MIAMI — Union head Tony Clark claims Major League Baseball’s rules changes would have gone more smoothly during spring training if player thoughts had been incorporated.
Clark added that the changes could have a different effect on the games once the regular season begins and the “lights come on.”
MLB implemented its first pitch clock, limited defensive shifts and pickoff attempts and installed larger bases as part of the biggest alteration in playing rules since the mound was lowered for the 1969 season.
“My hope despite the fact that nearly all of the things that we have seen that would otherwise be characterized as challenges could have been avoided with the input that the players offered when these rules were being constructed,” Clark said Saturday before the United States played Venezuela in the World Baseball Classic quarterfinals.
“My hope is that moving forward that the league continues to take the input of players to heart, such that each of the adjustments that we’ve seen that have been implemented this year are of benefit in the long run.”
The average time of spring training games has dropped to 2 hours, 36 minutes, from 3:00 last year. The changes have had almost no impact on offense, with runs per game rising to 10.7 from 10.6 and batting average to .260 from .259.
Stolen bases have gone up to 1.8 per game from 1.1.
“Spring training is spring training,” Clark said. “I appreciate everyone focusing on spring training game times have been shortened by `X’ number of minutes. I appreciate everyone’s focus on it. But when the lights come on and these count, count for the managers, count for the organizations, count for the players, we’ll see how all of these moving pieces come together.”
After the Mets’ Max Scherzer timed the pitch clock to throw a quick pitch to Washington’s Riley Adams on March 3, MLB reminded teams that a pitcher must wait until a hitter is reasonably set in the batter’s box to deliver a pitch.
Baseball’s 11-man competition committee, established in the labor agreement last March, adopted the pitch clock and shift limits last September over the opposition of the four players on the panel.
Saying it was responding to player concerns, MLB set the pitch clock at 15 seconds with no runners and 20 seconds with runners, up from 14/19 at Triple-A and 14/18 in the rest of the minors.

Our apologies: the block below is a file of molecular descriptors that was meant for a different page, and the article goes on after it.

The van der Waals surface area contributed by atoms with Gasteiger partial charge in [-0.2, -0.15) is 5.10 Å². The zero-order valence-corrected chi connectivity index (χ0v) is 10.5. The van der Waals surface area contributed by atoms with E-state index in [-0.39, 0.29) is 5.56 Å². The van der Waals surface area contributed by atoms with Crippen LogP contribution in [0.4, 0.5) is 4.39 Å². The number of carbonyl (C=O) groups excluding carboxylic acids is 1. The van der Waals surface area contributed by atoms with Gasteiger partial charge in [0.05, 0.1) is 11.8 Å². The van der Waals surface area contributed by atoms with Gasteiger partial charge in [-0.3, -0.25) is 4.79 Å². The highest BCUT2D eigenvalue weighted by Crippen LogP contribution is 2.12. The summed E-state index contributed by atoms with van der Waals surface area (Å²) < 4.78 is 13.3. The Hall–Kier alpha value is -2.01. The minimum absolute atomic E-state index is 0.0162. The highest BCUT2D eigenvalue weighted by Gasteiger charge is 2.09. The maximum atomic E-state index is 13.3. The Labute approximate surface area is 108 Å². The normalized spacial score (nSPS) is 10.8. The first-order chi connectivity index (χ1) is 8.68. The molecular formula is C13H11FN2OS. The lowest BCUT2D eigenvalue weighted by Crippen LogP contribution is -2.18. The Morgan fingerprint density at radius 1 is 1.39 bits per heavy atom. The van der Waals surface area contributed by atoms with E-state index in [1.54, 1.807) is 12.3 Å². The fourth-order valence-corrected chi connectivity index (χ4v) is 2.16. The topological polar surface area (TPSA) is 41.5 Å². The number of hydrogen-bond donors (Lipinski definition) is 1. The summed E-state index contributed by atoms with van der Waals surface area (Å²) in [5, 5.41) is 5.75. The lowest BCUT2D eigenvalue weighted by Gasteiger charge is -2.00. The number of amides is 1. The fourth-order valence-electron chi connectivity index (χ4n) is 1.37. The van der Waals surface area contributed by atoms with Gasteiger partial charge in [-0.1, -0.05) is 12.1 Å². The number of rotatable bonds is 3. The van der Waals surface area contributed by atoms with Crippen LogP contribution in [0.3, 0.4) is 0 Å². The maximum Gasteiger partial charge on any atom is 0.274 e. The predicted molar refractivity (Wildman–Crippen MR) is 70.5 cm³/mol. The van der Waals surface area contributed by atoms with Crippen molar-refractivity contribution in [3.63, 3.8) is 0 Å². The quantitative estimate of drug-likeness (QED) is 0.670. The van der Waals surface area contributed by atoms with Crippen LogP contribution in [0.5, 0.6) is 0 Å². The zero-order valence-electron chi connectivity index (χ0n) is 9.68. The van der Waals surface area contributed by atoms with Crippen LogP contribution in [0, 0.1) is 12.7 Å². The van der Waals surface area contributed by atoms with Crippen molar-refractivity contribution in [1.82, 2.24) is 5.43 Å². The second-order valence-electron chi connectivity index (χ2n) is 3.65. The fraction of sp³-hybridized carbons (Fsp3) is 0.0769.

MLB also liberalized its planned limit for pickoff attempts, known as disengagements. In the minors, a pitcher had two pickoff attempts per plate appearance and a third would result in a balk unless there was an out. In the majors the limit resets if a runner advances.
MLB umpires also have permission to provide additional time if warranted, such as the catcher making the final out of a half-inning. MLB altered limits on mound visits, which started in 2018, adding an allowed trip in the ninth inning if a team has exhausted its total by the end of the eighth.
This is the fifth edition of the World Baseball Classic, started in 2006, and the first since 2017 following a delay caused by the coronavirus pandemic. There seems to be little support for holding WBCs more frequently.
“Having it happen as perhaps infrequently as we do offers a certain level of excitement around the event akin to what you often see with the Olympics every four years, as well,” Clark said.
He was not concerned that the U.S. team has been given more limits on pitcher use than other nations.
“Each federation and each country against the backdrop of when their season starts and how that federation works have their applicable guidelines for participation for their players,” he said. “Ours may be a little different than some others.”
Clark also said it was feasible to reach an agreement on a collective bargaining agreement for minor leaguers by opening day on March 31.
“A lot of progress has been made,” he said. “We’ll see if we’re able to get it across the finish line before opening day.”